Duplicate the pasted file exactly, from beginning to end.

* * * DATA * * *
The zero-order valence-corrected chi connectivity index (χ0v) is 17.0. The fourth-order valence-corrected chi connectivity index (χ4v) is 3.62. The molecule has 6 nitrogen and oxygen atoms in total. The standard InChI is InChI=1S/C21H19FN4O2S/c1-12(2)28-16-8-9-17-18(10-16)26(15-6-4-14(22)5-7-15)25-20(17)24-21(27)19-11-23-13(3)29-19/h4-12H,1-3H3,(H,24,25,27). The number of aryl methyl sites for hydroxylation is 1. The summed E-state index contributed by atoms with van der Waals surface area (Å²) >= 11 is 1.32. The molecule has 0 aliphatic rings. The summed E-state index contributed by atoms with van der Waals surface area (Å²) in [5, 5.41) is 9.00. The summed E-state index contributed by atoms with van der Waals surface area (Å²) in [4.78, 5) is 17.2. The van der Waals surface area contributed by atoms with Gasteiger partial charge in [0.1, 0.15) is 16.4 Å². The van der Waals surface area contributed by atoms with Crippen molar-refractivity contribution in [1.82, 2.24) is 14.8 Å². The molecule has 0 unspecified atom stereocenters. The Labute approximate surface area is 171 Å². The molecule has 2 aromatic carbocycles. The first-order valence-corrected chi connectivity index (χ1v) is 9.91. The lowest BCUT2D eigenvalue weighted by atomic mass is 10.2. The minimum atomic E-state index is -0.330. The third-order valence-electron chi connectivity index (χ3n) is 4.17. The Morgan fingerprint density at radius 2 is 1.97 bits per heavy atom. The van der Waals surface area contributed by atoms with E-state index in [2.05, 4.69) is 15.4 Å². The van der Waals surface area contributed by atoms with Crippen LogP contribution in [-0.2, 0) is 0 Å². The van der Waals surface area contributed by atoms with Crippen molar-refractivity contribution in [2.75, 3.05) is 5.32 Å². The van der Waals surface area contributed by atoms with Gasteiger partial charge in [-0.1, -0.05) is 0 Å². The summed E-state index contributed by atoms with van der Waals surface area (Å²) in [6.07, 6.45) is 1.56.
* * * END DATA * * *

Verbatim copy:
The zero-order valence-corrected chi connectivity index (χ0v) is 17.0. The fourth-order valence-corrected chi connectivity index (χ4v) is 3.62. The molecule has 6 nitrogen and oxygen atoms in total. The standard InChI is InChI=1S/C21H19FN4O2S/c1-12(2)28-16-8-9-17-18(10-16)26(15-6-4-14(22)5-7-15)25-20(17)24-21(27)19-11-23-13(3)29-19/h4-12H,1-3H3,(H,24,25,27). The number of aryl methyl sites for hydroxylation is 1. The summed E-state index contributed by atoms with van der Waals surface area (Å²) >= 11 is 1.32. The molecule has 0 aliphatic rings. The summed E-state index contributed by atoms with van der Waals surface area (Å²) in [5, 5.41) is 9.00. The summed E-state index contributed by atoms with van der Waals surface area (Å²) in [4.78, 5) is 17.2. The van der Waals surface area contributed by atoms with Gasteiger partial charge in [0.1, 0.15) is 16.4 Å². The van der Waals surface area contributed by atoms with Crippen molar-refractivity contribution in [1.82, 2.24) is 14.8 Å². The molecule has 0 unspecified atom stereocenters. The Labute approximate surface area is 171 Å². The molecule has 2 aromatic carbocycles. The first-order valence-corrected chi connectivity index (χ1v) is 9.91. The lowest BCUT2D eigenvalue weighted by atomic mass is 10.2. The minimum atomic E-state index is -0.330. The third-order valence-electron chi connectivity index (χ3n) is 4.17. The Morgan fingerprint density at radius 2 is 1.97 bits per heavy atom. The van der Waals surface area contributed by atoms with E-state index in [2.05, 4.69) is 15.4 Å². The van der Waals surface area contributed by atoms with Crippen LogP contribution in [-0.2, 0) is 0 Å². The van der Waals surface area contributed by atoms with Crippen molar-refractivity contribution in [2.75, 3.05) is 5.32 Å². The van der Waals surface area contributed by atoms with Gasteiger partial charge in [-0.1, -0.05) is 0 Å². The summed E-state index contributed by atoms with van der Waals surface area (Å²) in [6.07, 6.45) is 1.56.